Op-Ed: Doug Polk Is A Symptom Of A Greater Problem

7 min read

One of the most frustrating things about the poker world for me is that so many of those who reach the highest levels are miserable human beings. As much as I love the game, poker is, in it’s essence, a predatory endeavor where the strong feed on the weak, and this sometimes leads to the worst people rising to the top.

Doug Polk as an evil joker

The higher the stakes, and the more people who are watching, the more the ugly side of the game creeps in. Bad players with lots of cash are treated like kings in person and behind their backs they are treated like lambs for the slaughter in ways that are sometimes hard to watch. And those who get the most press coverage are almost always those who are the most desperate for the attention.  

This causes people who are really bad examples for new players to have the largest audience. Not all of the top players are bad people, in fact some of them are excellent. But in recent years many of the top money winners have been caught in cheating scandals and some of the most well known influencers have behaved in unacceptable ways. 

And if they aren’t cheating, some of the other top players are simply not good people. But the predatory nature of the game, and fans who have little understanding of who these people really are, have turned being a jerk into a winning strategy. Such appears to be the case with Doug Polk. 

If it feels like I’m piling on while everyone is hating Doug this week, that’s fine with me. Sure, I wish I’d done it earlier. But now is a really good time to talk about why a personality like Doug has become the biggest influencer in the world of poker. The game itself can be wonderful, but Doug is the perfect illustration of what is wrong with the media surrounding the game in recent years.  

Polk’s online persona is almost laughably absurd. If he were a villain in a movie that came out next week, we would all laugh at the writers and wonder if they stole the script from an eighties movie set in a frat house or a ski chalet. I can just picture Polk wearing a sweater tied over his shoulders and dating a beautiful girl he doesn’t deserve. Sure, he played poker at an elite level, but the bad guy in The Karate Kid won the championship too and it wasn’t enough to get us to root for him.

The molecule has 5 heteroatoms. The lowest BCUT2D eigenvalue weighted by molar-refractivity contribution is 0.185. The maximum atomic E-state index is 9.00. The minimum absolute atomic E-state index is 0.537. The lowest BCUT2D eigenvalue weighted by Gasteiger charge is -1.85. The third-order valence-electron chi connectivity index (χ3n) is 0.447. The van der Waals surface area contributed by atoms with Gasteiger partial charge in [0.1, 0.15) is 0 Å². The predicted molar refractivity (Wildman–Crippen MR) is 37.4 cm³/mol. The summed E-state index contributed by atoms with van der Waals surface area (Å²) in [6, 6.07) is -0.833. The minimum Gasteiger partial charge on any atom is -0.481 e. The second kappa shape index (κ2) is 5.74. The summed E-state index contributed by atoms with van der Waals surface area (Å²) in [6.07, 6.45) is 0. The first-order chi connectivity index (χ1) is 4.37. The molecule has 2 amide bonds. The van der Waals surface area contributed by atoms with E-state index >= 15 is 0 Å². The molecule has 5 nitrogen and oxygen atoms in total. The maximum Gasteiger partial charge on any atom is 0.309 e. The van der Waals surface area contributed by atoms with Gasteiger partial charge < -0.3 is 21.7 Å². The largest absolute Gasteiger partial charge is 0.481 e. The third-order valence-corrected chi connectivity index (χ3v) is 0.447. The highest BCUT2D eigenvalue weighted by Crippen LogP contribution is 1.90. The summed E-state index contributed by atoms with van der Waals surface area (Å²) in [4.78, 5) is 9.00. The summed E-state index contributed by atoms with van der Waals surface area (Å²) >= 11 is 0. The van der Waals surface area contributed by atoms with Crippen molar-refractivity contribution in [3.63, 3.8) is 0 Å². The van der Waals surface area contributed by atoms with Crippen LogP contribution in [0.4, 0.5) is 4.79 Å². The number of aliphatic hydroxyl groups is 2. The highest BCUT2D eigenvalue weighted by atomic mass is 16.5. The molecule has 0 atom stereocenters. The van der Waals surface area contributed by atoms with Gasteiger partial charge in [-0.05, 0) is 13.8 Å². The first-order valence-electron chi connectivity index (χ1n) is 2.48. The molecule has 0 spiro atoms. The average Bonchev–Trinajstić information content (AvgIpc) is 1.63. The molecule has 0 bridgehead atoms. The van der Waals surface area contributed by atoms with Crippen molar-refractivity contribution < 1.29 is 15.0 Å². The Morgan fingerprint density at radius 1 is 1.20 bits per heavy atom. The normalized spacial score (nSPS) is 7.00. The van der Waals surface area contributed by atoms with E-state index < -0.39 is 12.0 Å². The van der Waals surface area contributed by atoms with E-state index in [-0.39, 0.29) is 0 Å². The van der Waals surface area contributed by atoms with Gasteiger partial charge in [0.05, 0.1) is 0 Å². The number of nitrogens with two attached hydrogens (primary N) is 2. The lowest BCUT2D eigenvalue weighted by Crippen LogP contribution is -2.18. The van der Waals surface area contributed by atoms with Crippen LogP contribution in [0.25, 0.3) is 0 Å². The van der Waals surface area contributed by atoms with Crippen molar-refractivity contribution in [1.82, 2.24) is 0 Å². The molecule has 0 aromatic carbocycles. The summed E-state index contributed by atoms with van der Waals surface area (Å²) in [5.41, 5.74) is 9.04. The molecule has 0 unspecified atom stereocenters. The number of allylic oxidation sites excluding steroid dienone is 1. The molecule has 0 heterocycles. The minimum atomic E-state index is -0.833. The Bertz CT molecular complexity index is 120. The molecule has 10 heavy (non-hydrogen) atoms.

As tired as the character may seem, this two-dimensional bully persona has developed an enormous following. And that’s not just Doug’s fault. It’s a culture problem. The same culture that has people taking selfies in the hallway of the WSOP with Chris Ferguson and Bryn Kenney or bragging about how they played craps with Chino Rheem. 

It’s a quest for fame, something that I counsel my students against constantly. Televised poker made us believe that fame was the most important thing. That fame is better than money, that it often turns into money, or even more dangerous, that it turns into happiness. Now we think Nik Airball is someone we should care about because he can splash around with quantities of money most players will never see. 

That love of stardom from fans of the game is the only way I can imagine that Polk has the following he does. I can not make myself believe that so many people, a large portion of poker fandom, would enjoy his antics if he weren’t already famous. The constant bullying, the shallow takes expressed with such arrogance, somehow entertain more people than they drive away.